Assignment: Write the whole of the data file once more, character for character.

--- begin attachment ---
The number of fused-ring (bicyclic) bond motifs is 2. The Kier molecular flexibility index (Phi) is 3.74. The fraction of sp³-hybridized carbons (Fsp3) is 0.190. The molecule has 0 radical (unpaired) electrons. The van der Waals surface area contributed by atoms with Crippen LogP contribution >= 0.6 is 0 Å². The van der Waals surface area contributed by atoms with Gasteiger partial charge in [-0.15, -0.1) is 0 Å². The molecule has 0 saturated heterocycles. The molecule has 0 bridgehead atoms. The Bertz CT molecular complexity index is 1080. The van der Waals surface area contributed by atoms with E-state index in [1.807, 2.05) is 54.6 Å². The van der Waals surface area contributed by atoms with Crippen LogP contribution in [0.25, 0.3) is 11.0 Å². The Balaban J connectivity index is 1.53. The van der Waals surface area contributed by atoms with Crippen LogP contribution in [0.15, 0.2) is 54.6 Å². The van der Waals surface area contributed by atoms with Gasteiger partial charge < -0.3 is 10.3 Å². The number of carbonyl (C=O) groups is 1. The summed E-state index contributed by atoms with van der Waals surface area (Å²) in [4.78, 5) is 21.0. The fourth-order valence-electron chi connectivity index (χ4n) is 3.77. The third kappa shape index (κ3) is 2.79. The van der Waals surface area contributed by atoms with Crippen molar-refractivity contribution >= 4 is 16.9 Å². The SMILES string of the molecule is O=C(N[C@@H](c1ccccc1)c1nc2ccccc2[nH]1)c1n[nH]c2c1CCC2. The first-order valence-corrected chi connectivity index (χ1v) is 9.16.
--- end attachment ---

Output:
The number of fused-ring (bicyclic) bond motifs is 2. The Kier molecular flexibility index (Phi) is 3.74. The fraction of sp³-hybridized carbons (Fsp3) is 0.190. The molecule has 0 radical (unpaired) electrons. The van der Waals surface area contributed by atoms with Crippen LogP contribution >= 0.6 is 0 Å². The van der Waals surface area contributed by atoms with Gasteiger partial charge in [-0.15, -0.1) is 0 Å². The molecule has 0 saturated heterocycles. The molecule has 0 bridgehead atoms. The Bertz CT molecular complexity index is 1080. The van der Waals surface area contributed by atoms with E-state index in [1.807, 2.05) is 54.6 Å². The van der Waals surface area contributed by atoms with Crippen LogP contribution in [0.25, 0.3) is 11.0 Å². The Balaban J connectivity index is 1.53. The van der Waals surface area contributed by atoms with Crippen LogP contribution in [0.15, 0.2) is 54.6 Å². The van der Waals surface area contributed by atoms with Gasteiger partial charge < -0.3 is 10.3 Å². The number of carbonyl (C=O) groups is 1. The summed E-state index contributed by atoms with van der Waals surface area (Å²) in [4.78, 5) is 21.0. The fourth-order valence-electron chi connectivity index (χ4n) is 3.77. The third kappa shape index (κ3) is 2.79. The van der Waals surface area contributed by atoms with Crippen molar-refractivity contribution >= 4 is 16.9 Å². The SMILES string of the molecule is O=C(N[C@@H](c1ccccc1)c1nc2ccccc2[nH]1)c1n[nH]c2c1CCC2. The first-order valence-corrected chi connectivity index (χ1v) is 9.16.